I live in Texas. This constitutes a number of different conceptions of what, in general, the culture here is like. I’ve spoken to Canadians that were certain we still ride around on horses. We don’t; in fact, it is almost imperative you have your own vehicle because everything is so goddamn far away. You can drive all day and still be in Texas. Texans are proud. Every Texas student has to take a Texas History course in school, where you learn about the independence of Texas as its own Nation before joining the United States. There are great culture hubs that subvert the overall Texan mentality like Austin and Denton, but I don’t live there (anymore). I’m in Houston, an oil driven city. The reason Texas is primarily Republican is not necessarily due to religious affiliation though that plays a large part. I believe it stems first from oil being a main product of the state. I didn’t understand this fully until gas prices dropped a few years ago and I felt happy until I realized that meant my dad was going to lose his job in IT because the company was losing money.
I studied philosophy first at Sam Houston State University. In the two years that I spent studying philosophy there between 2005 and the end of 2007, I didn’t meet a single other student majoring in philosophy. I was the only one. There were, allegedly, five of us. There was no formal department, only an office in the Psychology department headed by the oldest philosophy professor there, a Mad Logician named Frank Fair. I left and went to study philosophy at North Texas and found more of my tribe there, but it was clear even there that we were surrounded by a culture that wouldn’t or couldn’t assimilate us. I was told, from the very moment I announced my major, to study literally anything else. Philosophy holds no value in Texas culture, maybe American culture as a whole. But Texas, certainly from a Texan perspective, is the heartland of American culture and traditional American values. Here, the Protestant work ethic is strong and demanding. There was no work for philosophers because philosophy wasn’t viewed as work. I don’t think this is unique to Texas. American college is most commonly viewed not as a pursuit of higher education, but as an economic strategy. What will you study so that you can make the most money? Several friends of mine pursued petroleum engineering to that end.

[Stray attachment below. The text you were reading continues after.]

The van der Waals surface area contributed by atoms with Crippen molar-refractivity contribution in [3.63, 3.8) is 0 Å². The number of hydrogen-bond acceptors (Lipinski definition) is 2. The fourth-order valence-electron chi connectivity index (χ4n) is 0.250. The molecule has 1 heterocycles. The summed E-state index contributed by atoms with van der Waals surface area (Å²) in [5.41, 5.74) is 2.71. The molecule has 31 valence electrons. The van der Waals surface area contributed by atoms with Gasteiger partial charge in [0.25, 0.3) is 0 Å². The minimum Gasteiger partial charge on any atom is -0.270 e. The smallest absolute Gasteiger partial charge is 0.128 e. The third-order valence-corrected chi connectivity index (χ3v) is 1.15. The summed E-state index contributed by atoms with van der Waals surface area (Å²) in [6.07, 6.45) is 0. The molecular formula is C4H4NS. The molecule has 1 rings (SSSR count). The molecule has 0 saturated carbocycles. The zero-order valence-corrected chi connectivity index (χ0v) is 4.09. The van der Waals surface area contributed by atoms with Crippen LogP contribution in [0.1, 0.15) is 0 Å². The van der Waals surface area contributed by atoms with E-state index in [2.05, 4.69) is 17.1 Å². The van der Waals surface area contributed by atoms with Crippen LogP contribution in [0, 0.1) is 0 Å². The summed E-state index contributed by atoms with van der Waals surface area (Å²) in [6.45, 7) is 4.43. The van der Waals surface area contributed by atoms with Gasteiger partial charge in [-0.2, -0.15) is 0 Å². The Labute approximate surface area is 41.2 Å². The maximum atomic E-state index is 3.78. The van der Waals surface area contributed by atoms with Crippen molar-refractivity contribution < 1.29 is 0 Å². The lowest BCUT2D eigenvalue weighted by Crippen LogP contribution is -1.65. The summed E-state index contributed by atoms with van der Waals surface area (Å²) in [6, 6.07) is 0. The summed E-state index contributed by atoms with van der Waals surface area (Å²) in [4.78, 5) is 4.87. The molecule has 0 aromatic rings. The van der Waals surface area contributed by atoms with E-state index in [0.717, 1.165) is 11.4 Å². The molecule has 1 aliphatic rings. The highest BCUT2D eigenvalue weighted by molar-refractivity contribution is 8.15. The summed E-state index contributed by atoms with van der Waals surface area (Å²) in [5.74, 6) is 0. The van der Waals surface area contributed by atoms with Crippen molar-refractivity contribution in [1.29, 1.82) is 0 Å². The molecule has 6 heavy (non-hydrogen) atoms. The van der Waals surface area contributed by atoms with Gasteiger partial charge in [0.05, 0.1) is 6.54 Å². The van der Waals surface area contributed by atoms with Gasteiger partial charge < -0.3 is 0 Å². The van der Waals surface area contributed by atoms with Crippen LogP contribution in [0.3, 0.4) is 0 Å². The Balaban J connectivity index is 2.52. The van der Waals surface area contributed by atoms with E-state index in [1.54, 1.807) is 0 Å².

But I must work to survive. And so now I am my own contradiction. I think, write, and speak about the misgivings of the protestant work ethic to minds, eyes, and ears that cannot understand what I mean. I tell them there’s no inherent value in labor and give examples of not only myself and others I work with who are overworked and underpaid and get told to work harder, or smarter, or get a better job. I can’t articulate to them that climbing the corporate ladder implies that someone has to be at the bottom rung and that no person should suffer based on their economic position — that your net income doesn’t dictate your net worth as a person. I listen to podcasts every day to try and learn more, engage different ideas, to write in order to better understand my ideas and emotions. I do this, while working six days a week, 50-60 hours a week. I exhibit every habit of the protestant work ethic. I cash in vacation days in order to have more money which means I work even more. I won’t find another job because, somehow, I love this job and my coworkers. It enables me to do other things I want to do, maybe out of a contempt; it forces me to make time to do what I want. It wasn’t enough that I was working 50-60 hour weeks so regularly it normalized, so I started waking up at 5AM to exercise and now I’m in the best shape I’ve ever been at 30 years old. I stay up later to write and read. I am consumed by work but despise its myth of “hard work paying off.” And yet I work.